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Cleveland Indians Stuff

I’ve got three posts up this month at Bleacher Report:

Why does Ubaldo Jimenez stink?: http://bleacherreport.com/articles/1206246-why-is-ubaldo-jimenez-so-bad

How Can the Indians Stay in the AL Central Race?: http://bleacherreport.com/articles/1213233-nine-keys-to-the-indians-competing-in-the-al-central

How Can the Indians Stop the Slide?: http://bleacherreport.com/articles/1204777-ways-the-indians-could-stop-the-slide

I’ll be posting some non-Indians things in the coming days.  Thanks for reading!

Fantasy Baseball Rankings: Third Base

Overall rankings will consist of the player’s value in a points format, earning points for each H, R, 2B, 3B, HR, RBI, basically a formula of Total Bases + RBI + Runs = Total Value.  Here are the rankings for 2B, projections are italicized:

1a. Jose Bautista, Blue Jays

.302/.447/.608, 24 2B, 2 3B, 43 HR, 103 RBI, 9 SB in 513 AB

.308/.454/.603, 29 2B, 1 3B, 38 HR, 112 RBI, 6 SB in 509 AB

Joey Bats should maintain 3B eligibility in some formats.  It’s doubtful that he’ll play more than 10 games at 3B unless Brett Lawrie gets hurt or goes all Travis Snider on the Blue Jays, deciding he can’t hit anymore.  Bautista has 97 HR the last two seasons and his lineup is getting better around him.  He could hit 50 HR again if he isn’t walked 132 times like he was last year.

1b. Miguel Cabrera, Tigers

.344/.448/.586, 48 2B, 30 HR, 105 RBI, 2 SB in 572 AB

.327/.431/.596, 49 2B, 37 HR, 121 RBI, 1 SB in 579 AB

He’s listed here due to the trial that Jim Leyland believes is going to work.  He’ll have 3B eligibility once he plays there and he will be the top 3B, along with Bautista.  You can’t go wrong with either of them, and Cabrera’s arrival to 3B makes the position strong once again…along with:

2. Hanley Ramirez, Marlins

.243/.333/.379, 16 2B, 10 HR, 45 RBI, 10 SB in 385 AB

.305/.380/.505, 37 2B, 3 3B, 24 HR, 85 RBI, 35 SB in 594 AB

Sure, he’s been declining/injured, but the guy is still just 28-years-old.  Ramirez is an elite level talent when he is playing to his abilities.  With Jose Reyes coming aboard and Logan Morrison becoming a top offensive talent, he has a lineup that he can become the catalyst within again.  This may be an over-the-top ranking, but even in a ballpark that we don’t know how it will play, you know that Ramirez is going to work to prove that 2011 was not who he is.

3. Adrian Beltre, Rangers

.296/.331/.561, 33 2B, 32 HR, 105 RBI, 1 SB in 487 AB

.311/.346/.594, 39 2B, 38 HR, 121 RBI, 1 SB in 591 AB

Why so high on the projections?  Because Beltre only played in 124 games last year and he posted his ridiculous power numbers.  A full season with Cruz, Kinsler, Hamilton, Napoli, and Young around him, if he stays healthy, would allow Beltre to join into a 1c role with Cabrera and Bautista.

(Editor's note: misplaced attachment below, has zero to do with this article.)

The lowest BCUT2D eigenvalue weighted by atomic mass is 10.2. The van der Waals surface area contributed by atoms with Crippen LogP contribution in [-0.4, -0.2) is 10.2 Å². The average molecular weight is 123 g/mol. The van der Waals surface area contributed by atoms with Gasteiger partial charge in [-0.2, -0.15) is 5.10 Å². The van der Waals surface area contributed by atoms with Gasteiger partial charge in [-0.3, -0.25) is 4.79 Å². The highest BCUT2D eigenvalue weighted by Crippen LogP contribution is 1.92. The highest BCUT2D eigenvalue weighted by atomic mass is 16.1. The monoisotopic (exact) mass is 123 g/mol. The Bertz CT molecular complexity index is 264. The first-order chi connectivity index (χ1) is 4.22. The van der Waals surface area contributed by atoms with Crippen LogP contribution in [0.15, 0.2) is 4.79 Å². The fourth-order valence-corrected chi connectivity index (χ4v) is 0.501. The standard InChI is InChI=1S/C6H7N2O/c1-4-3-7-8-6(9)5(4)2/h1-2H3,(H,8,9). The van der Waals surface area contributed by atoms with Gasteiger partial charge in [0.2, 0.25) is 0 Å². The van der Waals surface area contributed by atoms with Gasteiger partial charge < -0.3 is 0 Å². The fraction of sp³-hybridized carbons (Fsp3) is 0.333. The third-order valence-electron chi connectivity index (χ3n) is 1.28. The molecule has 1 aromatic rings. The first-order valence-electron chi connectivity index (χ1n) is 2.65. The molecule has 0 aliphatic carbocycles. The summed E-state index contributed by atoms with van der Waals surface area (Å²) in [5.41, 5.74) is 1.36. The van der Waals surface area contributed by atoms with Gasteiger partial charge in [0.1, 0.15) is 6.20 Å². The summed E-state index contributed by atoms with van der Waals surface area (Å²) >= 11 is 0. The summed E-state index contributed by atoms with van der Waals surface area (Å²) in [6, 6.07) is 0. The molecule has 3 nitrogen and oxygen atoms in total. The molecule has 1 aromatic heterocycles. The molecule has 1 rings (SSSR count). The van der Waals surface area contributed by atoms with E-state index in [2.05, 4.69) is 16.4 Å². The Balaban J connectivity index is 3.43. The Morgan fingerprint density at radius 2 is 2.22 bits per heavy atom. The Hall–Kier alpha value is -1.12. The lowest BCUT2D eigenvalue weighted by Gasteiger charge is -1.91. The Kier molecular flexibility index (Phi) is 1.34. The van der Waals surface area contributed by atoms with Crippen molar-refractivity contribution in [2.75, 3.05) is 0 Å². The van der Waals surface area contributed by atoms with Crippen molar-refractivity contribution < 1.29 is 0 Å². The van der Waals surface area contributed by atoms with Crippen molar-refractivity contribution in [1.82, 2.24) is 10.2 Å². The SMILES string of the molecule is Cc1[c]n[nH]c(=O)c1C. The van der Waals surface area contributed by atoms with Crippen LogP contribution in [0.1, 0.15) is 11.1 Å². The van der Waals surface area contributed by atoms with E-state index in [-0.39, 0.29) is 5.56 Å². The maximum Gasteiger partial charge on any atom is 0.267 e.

4. Evan Longoria, Rays

.244/.355/.495, 26 2B, 1 3B, 31 HR, 99 RBI, 3 SB in 483 AB

.293/.401/.521, 33 2B, 2 3B, 38 HR, 113 RBI, 2 SB in 576 AB

Longoria struggled to get the ball where others weren’t last season, posting a BABIP of just .239 in 2011.  His career average is now .301, counting 2011.  He’s in for a huge return to glory.  Nevermind the fact that he is just 26, Longoria is already a top player in baseball.  If you have him in a keeper league…keep him.  He’s very likely to pass 40 HR in 2012.

5. Ryan Zimmerman, Nationals

.289/.355/.443, 21 2B, 2 3B, 12 HR, 49 RBI, 3 SB in 395 AB

.296/.361/.489, 42 2B, 4 3B, 22 HR, 91 RBI, 5 SB in 581 AB

If the shoulder holds up…No wonder third base looked so weak without Cabrera and Ramirez – Everyone else who mattered was hurt for portions of 2011.  Zimmerman is still within tier-one of 3B, but he isn’t capable of the outlandish numbers that the top five can put up.

6. Pablo Sandoval, Giants

.315/.357/.552, 26 2B, 3 3B, 23 HR, 70 RBI, 2 SB in 426 AB

.309/.361/.561, 36 2B, 3 3B, 27 HR, 98 RBI, 2 SB in 591 AB

Kung Fu posted solid numbers after healing from his wrist injury last year, developing and showing power that should excite his owners.  His body may continue to make people uncomfortable in “gambling” on him, but he posted his 2011 totals in 109 starts and 117 total games.  With Posey back and Belt replacing older junk on the Giants roster, he should become the heart of the order in San Francisco in 2012.

7.  David Wright, Mets

.254/.345/.427, 23 2B, 1 3B, 14 HR, 61 RBI, 13 SB in 389 AB

.281/.366/.485, 34 2B, 3 3B, 23 HR, 88 RBI, 15 SB in 564 AB

Move the fences in all you want, there isn’t going to be anyone to knock in when Wright comes up.  Davis and Duda are solid, but the Mets are going to struggle.  Wright is going to continue to be an injury risk due to his back issues.  He could very well be traded to a better team/ballpark, but you can’t count on those things.  He should be solid again, but it is doubtful that he is ever elite.

8. Alex Rodriguez, Yankees

.276/.362/.461, 21 2B, 16 HR, 62 RBI, 4 SB in 373 AB

.281/.366/.488, 32 2B, 2 3B, 26 HR, 91 RBI, 6 SB in 539 AB

He’s aging and declining but you can see that in 99 games in 2011, he was still productive.  You may want to handcuff him like a fantasy football running back with Eduardo Nunez, just in case, but ARod still has a couple of solid seasons in him…or the Yankees and their fans better hope so, given his absurd contract.